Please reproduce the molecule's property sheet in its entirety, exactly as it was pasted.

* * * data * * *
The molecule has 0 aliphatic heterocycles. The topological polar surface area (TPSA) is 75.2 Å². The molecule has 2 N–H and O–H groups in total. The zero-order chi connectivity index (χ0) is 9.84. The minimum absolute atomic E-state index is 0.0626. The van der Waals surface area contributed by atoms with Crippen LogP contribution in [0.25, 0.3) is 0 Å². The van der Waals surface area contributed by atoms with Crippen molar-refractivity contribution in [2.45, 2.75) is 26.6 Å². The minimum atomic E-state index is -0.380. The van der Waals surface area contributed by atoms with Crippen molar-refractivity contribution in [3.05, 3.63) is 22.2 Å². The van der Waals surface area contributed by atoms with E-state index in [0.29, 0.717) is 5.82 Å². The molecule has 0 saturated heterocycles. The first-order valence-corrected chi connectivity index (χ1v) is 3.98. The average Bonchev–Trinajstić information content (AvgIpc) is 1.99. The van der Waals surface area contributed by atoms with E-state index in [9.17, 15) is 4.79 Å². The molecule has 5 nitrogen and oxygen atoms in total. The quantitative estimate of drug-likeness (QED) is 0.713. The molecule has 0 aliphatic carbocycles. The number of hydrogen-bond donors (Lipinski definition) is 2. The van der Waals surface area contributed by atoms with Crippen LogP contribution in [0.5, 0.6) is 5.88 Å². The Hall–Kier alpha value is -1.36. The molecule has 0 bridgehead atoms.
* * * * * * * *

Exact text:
The molecule has 0 aliphatic heterocycles. The topological polar surface area (TPSA) is 75.2 Å². The molecule has 2 N–H and O–H groups in total. The zero-order chi connectivity index (χ0) is 9.84. The minimum absolute atomic E-state index is 0.0626. The van der Waals surface area contributed by atoms with Crippen LogP contribution in [0.25, 0.3) is 0 Å². The van der Waals surface area contributed by atoms with Crippen molar-refractivity contribution in [2.45, 2.75) is 26.6 Å². The minimum atomic E-state index is -0.380. The van der Waals surface area contributed by atoms with Crippen molar-refractivity contribution in [3.05, 3.63) is 22.2 Å². The van der Waals surface area contributed by atoms with E-state index in [0.29, 0.717) is 5.82 Å². The molecule has 0 saturated heterocycles. The first-order valence-corrected chi connectivity index (χ1v) is 3.98. The average Bonchev–Trinajstić information content (AvgIpc) is 1.99. The van der Waals surface area contributed by atoms with E-state index in [9.17, 15) is 4.79 Å². The molecule has 5 nitrogen and oxygen atoms in total. The quantitative estimate of drug-likeness (QED) is 0.713. The molecule has 0 aliphatic carbocycles. The number of hydrogen-bond donors (Lipinski definition) is 2. The van der Waals surface area contributed by atoms with Crippen LogP contribution in [0.5, 0.6) is 5.88 Å². The Hall–Kier alpha value is -1.36. The molecule has 0 bridgehead atoms.